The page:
As a gifted adult, you’re not the only one struggling with romantic relationships in our fast-paced world. However, being intense and sensitive also means you are more likely to face the following challenges.

“Remember to look up at the stars and not down at your feet. Try to make sense of what you see and ask yourself what constitutes the existence of the universe. be curious And no matter how difficult life may seem, there is always something you can do and achieve. The important thing is that you don’t just give up.”
– Stephen Hawking

8 Challenges Highly Sensitive, Intense, and Gifted Adults Face in a Relationship

Here are some of the issues for highly sensitive, gifted adults to resolve in their intimate relationships, or lack thereof:

1. Boredom, impatience, loneliness

Highly gifted people often feel bored and impatient in a relationship. When your partner doesn’t find your intellectual rigor and emotional depth, you feel understimulated and alone, even with yourself. In addition to being sensitive, you are enthusiastic, irritable, and passionate. You bring a lot of energy and ideas to a relationship, but you can’t feel like your contribution will be reciprocated.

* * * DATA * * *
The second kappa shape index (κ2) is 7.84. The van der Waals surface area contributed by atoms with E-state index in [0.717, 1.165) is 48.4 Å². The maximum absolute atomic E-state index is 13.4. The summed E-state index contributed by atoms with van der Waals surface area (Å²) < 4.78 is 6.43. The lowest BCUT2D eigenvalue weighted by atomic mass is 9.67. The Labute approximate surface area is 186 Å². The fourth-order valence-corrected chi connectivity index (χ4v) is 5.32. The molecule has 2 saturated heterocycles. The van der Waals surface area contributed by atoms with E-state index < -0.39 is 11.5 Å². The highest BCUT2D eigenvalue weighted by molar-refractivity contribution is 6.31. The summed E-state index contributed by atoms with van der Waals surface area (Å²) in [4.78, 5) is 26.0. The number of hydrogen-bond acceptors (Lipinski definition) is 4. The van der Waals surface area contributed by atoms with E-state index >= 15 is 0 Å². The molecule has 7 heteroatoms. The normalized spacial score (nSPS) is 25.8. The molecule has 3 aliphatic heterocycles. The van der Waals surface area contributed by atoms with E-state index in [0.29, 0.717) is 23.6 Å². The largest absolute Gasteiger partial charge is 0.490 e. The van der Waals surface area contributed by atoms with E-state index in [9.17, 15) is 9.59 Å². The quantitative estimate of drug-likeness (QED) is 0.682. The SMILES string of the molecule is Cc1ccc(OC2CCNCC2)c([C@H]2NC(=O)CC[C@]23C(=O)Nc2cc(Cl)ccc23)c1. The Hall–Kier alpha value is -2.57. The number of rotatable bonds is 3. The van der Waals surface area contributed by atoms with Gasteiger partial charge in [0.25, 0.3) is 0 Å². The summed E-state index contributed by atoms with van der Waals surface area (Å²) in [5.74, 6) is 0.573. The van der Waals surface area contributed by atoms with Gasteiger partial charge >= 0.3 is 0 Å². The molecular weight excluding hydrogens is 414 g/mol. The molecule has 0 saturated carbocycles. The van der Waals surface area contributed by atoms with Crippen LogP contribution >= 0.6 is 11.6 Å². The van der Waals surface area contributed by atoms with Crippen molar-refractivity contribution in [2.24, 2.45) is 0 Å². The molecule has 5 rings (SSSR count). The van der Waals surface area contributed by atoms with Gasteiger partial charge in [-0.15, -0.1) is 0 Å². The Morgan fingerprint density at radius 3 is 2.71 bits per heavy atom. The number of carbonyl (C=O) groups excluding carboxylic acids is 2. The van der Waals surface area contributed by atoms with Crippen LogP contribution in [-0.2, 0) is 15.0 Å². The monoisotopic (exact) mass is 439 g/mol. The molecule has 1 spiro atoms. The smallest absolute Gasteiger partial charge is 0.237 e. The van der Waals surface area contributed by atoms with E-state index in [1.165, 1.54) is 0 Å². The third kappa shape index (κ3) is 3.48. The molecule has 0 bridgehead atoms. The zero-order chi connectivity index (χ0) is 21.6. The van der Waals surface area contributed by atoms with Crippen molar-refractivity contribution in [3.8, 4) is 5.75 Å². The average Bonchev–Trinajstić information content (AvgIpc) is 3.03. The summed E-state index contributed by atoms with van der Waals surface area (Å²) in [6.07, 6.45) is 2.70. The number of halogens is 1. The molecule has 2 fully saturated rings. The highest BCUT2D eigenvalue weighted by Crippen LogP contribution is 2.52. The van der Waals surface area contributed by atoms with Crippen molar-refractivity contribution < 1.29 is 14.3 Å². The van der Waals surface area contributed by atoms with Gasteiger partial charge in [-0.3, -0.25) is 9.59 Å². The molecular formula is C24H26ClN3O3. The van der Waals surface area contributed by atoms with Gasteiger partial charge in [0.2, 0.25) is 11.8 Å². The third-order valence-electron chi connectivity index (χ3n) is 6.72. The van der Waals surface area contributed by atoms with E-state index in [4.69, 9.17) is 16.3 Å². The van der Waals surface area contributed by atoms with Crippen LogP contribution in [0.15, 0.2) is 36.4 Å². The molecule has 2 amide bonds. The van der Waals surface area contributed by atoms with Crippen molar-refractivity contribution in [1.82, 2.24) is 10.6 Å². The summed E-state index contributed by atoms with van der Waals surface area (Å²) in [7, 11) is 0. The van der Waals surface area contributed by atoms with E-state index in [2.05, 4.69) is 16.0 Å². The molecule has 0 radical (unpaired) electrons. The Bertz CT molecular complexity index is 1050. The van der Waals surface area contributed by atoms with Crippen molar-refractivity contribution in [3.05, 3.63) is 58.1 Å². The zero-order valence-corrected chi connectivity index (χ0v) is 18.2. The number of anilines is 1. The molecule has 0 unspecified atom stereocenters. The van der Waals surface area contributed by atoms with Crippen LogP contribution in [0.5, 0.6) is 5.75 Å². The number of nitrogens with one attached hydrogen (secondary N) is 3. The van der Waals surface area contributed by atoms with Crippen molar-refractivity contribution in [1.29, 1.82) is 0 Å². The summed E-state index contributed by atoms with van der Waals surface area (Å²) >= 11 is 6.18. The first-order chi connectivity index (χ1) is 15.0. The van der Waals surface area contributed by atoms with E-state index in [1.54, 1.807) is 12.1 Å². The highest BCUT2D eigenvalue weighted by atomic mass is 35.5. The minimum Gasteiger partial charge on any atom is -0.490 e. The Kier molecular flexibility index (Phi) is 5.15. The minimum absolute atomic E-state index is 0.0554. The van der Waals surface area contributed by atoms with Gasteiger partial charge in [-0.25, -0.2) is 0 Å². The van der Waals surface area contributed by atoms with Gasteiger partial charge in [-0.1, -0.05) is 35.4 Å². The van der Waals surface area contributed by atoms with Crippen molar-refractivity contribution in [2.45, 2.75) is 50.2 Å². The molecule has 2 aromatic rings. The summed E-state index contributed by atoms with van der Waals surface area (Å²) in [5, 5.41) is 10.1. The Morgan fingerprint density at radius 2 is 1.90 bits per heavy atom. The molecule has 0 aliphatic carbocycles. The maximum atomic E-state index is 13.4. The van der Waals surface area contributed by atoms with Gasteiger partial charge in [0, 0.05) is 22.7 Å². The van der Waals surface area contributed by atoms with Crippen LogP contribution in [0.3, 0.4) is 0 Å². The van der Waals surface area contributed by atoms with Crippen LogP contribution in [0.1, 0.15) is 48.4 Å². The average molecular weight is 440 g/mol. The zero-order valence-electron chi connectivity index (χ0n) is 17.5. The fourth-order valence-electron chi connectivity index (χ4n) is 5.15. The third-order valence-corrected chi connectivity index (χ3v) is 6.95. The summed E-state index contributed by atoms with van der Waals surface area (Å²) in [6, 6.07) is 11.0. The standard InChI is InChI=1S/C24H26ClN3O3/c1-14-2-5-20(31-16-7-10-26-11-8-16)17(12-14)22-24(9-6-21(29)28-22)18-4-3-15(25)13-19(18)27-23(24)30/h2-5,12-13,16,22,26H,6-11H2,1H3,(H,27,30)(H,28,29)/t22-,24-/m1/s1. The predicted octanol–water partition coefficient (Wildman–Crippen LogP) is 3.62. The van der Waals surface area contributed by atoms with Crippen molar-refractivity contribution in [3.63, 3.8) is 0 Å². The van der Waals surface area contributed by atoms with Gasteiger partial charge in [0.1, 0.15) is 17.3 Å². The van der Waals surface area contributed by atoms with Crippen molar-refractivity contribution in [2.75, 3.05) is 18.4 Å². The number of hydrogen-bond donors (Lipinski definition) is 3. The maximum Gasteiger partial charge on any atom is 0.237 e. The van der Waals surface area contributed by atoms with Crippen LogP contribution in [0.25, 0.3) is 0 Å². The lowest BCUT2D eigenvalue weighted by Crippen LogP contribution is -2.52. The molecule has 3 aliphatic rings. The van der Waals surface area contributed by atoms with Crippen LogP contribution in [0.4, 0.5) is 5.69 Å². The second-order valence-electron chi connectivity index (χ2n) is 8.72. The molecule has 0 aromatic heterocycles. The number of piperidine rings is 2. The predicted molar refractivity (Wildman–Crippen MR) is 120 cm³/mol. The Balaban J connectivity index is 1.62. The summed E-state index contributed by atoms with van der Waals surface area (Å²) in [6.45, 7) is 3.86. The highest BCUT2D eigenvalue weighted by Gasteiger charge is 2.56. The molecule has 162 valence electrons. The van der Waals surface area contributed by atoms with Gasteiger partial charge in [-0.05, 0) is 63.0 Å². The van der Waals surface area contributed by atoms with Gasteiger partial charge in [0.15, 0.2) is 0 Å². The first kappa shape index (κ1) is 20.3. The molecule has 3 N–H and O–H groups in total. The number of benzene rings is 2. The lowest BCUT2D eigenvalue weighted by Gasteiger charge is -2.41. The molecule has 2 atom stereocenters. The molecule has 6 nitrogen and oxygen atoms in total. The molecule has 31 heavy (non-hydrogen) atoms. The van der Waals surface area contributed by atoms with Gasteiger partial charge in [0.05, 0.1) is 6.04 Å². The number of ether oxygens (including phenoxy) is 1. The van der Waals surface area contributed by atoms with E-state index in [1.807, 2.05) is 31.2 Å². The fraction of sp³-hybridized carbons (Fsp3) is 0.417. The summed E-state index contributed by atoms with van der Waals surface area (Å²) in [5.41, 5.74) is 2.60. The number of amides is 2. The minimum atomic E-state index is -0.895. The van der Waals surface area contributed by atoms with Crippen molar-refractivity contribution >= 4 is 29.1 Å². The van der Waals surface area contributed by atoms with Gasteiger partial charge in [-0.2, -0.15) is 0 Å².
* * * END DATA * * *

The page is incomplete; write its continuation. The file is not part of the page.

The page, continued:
Dating an intense person is difficult as she finds it challenging to break free from someone she is romantically or attracted to and who can also connect with them emotionally and intellectually. They are eager to seek adventure and discovery – physically, psychologically, intellectually, visually, and sensually.

However, her partner may not be able to accompany her in her activities. Gifted adults’ partners or potential partners may simply be content with the ‘known’ world and are not very curious. The partners should not yet be able to keep up with the processing speed of gifted adults and do not share their thirst for knowledge.